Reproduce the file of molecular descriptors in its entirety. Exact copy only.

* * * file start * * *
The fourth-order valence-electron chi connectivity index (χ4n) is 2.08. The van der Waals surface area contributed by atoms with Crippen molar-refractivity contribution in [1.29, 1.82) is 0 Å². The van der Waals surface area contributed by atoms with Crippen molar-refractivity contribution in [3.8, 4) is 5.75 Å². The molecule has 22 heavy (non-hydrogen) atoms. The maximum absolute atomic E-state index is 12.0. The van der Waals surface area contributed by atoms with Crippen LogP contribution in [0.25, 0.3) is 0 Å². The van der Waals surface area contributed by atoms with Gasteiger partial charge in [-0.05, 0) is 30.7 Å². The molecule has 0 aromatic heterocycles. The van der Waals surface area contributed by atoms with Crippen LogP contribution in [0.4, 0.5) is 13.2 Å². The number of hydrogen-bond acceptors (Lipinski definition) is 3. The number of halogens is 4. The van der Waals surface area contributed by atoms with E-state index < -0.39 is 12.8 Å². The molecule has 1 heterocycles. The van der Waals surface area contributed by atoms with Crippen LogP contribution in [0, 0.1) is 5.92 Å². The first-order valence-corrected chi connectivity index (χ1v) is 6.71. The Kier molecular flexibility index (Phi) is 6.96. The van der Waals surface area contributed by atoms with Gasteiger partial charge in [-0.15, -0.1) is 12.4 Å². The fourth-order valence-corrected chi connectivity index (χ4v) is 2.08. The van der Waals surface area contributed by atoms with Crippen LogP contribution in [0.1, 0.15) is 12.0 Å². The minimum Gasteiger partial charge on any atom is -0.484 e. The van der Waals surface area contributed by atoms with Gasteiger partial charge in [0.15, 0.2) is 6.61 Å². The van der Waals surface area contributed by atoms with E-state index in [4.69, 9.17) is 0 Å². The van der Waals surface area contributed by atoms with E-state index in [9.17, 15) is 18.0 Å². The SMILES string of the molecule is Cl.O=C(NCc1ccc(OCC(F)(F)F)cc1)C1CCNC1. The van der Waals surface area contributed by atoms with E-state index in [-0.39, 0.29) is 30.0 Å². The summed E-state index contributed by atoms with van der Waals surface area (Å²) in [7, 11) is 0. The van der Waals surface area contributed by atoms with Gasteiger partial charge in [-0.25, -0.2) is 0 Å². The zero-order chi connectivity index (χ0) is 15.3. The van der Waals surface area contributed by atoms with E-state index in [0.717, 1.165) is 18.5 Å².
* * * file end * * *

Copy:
The fourth-order valence-electron chi connectivity index (χ4n) is 2.08. The van der Waals surface area contributed by atoms with Crippen molar-refractivity contribution in [1.29, 1.82) is 0 Å². The van der Waals surface area contributed by atoms with Crippen molar-refractivity contribution in [3.8, 4) is 5.75 Å². The molecule has 22 heavy (non-hydrogen) atoms. The maximum absolute atomic E-state index is 12.0. The van der Waals surface area contributed by atoms with Crippen LogP contribution in [0.25, 0.3) is 0 Å². The van der Waals surface area contributed by atoms with Gasteiger partial charge in [-0.05, 0) is 30.7 Å². The molecule has 0 aromatic heterocycles. The van der Waals surface area contributed by atoms with Crippen LogP contribution in [0.4, 0.5) is 13.2 Å². The number of hydrogen-bond acceptors (Lipinski definition) is 3. The number of halogens is 4. The van der Waals surface area contributed by atoms with E-state index < -0.39 is 12.8 Å². The molecule has 1 heterocycles. The van der Waals surface area contributed by atoms with Crippen LogP contribution in [0, 0.1) is 5.92 Å². The first-order valence-corrected chi connectivity index (χ1v) is 6.71. The Kier molecular flexibility index (Phi) is 6.96. The van der Waals surface area contributed by atoms with Gasteiger partial charge in [-0.15, -0.1) is 12.4 Å². The fourth-order valence-corrected chi connectivity index (χ4v) is 2.08. The van der Waals surface area contributed by atoms with Crippen LogP contribution in [0.1, 0.15) is 12.0 Å². The minimum Gasteiger partial charge on any atom is -0.484 e. The van der Waals surface area contributed by atoms with Gasteiger partial charge in [0.15, 0.2) is 6.61 Å². The van der Waals surface area contributed by atoms with E-state index in [4.69, 9.17) is 0 Å². The van der Waals surface area contributed by atoms with E-state index in [9.17, 15) is 18.0 Å². The SMILES string of the molecule is Cl.O=C(NCc1ccc(OCC(F)(F)F)cc1)C1CCNC1. The van der Waals surface area contributed by atoms with E-state index in [-0.39, 0.29) is 30.0 Å². The summed E-state index contributed by atoms with van der Waals surface area (Å²) in [7, 11) is 0. The van der Waals surface area contributed by atoms with Gasteiger partial charge in [-0.25, -0.2) is 0 Å². The zero-order chi connectivity index (χ0) is 15.3. The van der Waals surface area contributed by atoms with E-state index in [0.717, 1.165) is 18.5 Å².